Spock looked at him oddly for speaking the obvious, and Kirk rushed on to continue before he could comment on it, "Anniversaries are usually marked by a few very trademark things. A fancy dinner, usually. And the exchanging of gifts. The gifts usually get more fancy as the year wear on – diamonds and gold are big hits with the girls. Flowers - chocolates even, would work here, especially since this is last minute. Next year you can get something fancy in advance."
Spock was nodding, his face oddly focused, giving Kirk the uncomfortable impression that every word he was speaking was being mentally recorded and systematically dissected.
If this ended up not going well . . .
Kirk pushed that thought away.
"Dinner, you say? We usually partake of meals together in the evenings."
Kirk sighed, remembering that he was dealing with a true novice here. "Yeah, but that's every day. Fancy dinners – you know, candles, china, crystal, music - the whole shebang. Something not replicated would be perfect . . . Can you cook?"
"I am proficient enough in the art."
Kirk snorted. Of course he was. "That's good. I've eaten Uhura's cooking with Gaila before, back at the Academy, and it was . . ." his voice tapered off, and he shuddered.
Spock did not argue the point with him at all. But he did not agree either.
Smart man, Kirk gave.
"And as for gifts," Spock continued, ". . . humans usually exchange dead plants with each other?"
Now Kirk was really starting to stare at Spock as if he was from . . . well, you get the idea. "Back up a second here," Kirk faltered incredulously. "You're really telling me that you've never bought her flowers before?"
"Should I have?"
Kirk smacked his head. "Man, be glad she sees something in you, really." He shook his head, one more time before collecting himself. "And yes, flowers are beautiful, smell good, and are simply a nice gesture – remember that one for when the fights get bad, too. They'll put you one step closer from getting out of the dog house."
"The dog house, Captain?"
Kirk waved a hand. "Figure of speech, Spock."
"Ah," the Vulcan gave, still puzzled.
"So . . . Dinner. Candles. Flowers. Gift. That should be enough for year one . . . you can get more creative over the years."
Spock nodded. "I do believe that that will be reasonable to accomplish."
Kirk smiled. "Good man. You'll blow her away."
"Figure of speech," Kirk explained again before the science officer could comment on it.
Spock nodded. His eyes were focused, his whole manner speaking of a tightly controlled tension – it was the same behavior he showed during a crisis, telling Kirk that he was completely out of his element. "Nyota," Spock started slowly, "did not inform me on any of these . . . rituals, and I will confess that I have little paid attention to other human couples. There was never any reason to do so."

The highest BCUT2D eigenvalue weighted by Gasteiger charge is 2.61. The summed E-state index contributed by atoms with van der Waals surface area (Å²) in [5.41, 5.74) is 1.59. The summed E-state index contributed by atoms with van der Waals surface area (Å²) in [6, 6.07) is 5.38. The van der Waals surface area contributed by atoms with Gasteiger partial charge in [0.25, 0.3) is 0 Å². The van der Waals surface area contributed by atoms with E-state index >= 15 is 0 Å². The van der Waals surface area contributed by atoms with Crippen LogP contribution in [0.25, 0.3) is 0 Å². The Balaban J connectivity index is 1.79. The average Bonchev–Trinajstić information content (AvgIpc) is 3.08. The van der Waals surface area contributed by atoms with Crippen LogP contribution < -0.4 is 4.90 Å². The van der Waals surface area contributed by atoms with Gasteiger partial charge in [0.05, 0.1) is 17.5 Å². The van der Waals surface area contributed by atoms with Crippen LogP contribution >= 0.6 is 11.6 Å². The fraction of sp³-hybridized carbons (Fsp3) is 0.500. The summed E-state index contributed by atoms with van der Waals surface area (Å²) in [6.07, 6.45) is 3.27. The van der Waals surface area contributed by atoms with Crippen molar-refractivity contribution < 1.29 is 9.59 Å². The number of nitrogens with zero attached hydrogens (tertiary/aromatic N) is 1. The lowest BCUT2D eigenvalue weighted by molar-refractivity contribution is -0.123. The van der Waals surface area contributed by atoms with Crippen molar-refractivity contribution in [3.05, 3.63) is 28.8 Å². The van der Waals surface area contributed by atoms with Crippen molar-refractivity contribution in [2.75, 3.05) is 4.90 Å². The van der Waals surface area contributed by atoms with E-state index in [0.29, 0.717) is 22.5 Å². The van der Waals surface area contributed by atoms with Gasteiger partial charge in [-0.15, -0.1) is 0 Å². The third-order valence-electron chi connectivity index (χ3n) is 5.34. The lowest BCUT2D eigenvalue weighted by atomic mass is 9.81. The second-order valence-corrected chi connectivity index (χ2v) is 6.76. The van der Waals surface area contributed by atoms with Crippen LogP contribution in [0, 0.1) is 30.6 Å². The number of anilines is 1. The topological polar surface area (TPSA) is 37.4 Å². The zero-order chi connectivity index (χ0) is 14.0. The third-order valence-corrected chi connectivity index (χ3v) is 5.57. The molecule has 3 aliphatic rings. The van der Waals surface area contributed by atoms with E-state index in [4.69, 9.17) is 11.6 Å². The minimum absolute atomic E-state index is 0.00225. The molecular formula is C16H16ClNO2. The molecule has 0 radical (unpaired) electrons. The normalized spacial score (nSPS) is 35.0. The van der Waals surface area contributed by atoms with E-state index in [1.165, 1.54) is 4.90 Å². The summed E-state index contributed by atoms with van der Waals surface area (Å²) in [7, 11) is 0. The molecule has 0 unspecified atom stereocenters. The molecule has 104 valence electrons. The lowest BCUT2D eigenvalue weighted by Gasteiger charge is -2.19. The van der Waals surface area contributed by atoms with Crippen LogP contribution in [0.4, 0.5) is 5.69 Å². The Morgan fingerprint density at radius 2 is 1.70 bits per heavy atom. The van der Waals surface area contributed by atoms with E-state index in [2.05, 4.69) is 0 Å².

Kirk fought the urge to smile at the unspoken question. "She probably did not want to make you feel uncomfortable. She's not the type of girl who will not ask for more than you're prepared to give."
Spock frowned. "And yet, her comfort brings my own. I am . . . thankful that you brought this to my attention, Captain."
"Any time," Kirk assured him, and surprised even himself at the sincerity in his own voice. He patted the Vulcan on the back, and fought the urge to laugh when he stiffened, and turned a pointed glance on him.
Kirk put his hands up. "Sorry. I just thought that we were at that place."
Another raised brow.
"That place, Captain?"
Kirk held up a hand. "Just forget I said anything."
Spock, with the same stare that he was really beginning to equate with and eye roll, shook his head. "Thank-you for the advice, Captain, I shall put it into practice."
Kirk did roll his eyes now. "Knock her dead."
Spock didn't even bother asking this time, didn't even think to, really as his mind wandered off to other more pressing matters.
Kirk watching him leave and, shaking his head slightly as he went over the last month in his mind.
Well . . . the man was a genius, but he sure could be a bit clueless at times.
With a bemused chuckle, he wished his new friend the best of luck.
Nyota had been in her quarters for a total of two hours and forty-seven minutes.
She'd tried everything she could think of to keep her mind busy – ancient translations, music, listening through transmissions from home. She'd even tried picking up the few things strewn about her otherwise immaculate quarters.
. . . she'd ended up curled in bed, one of Spock's forgotten uniform shirts balled up as a pillow under her head. She was being ridiculously sentimental, she knew. And yet the knowledge of how illogically her mind was treating the whole situation only served to make her mood even darker.
She could have told him, she knew. She could have told him about the silly human tradition, and he would have embraced it, she knew. He would have been perplexed, and awkward, but he would have done it for her.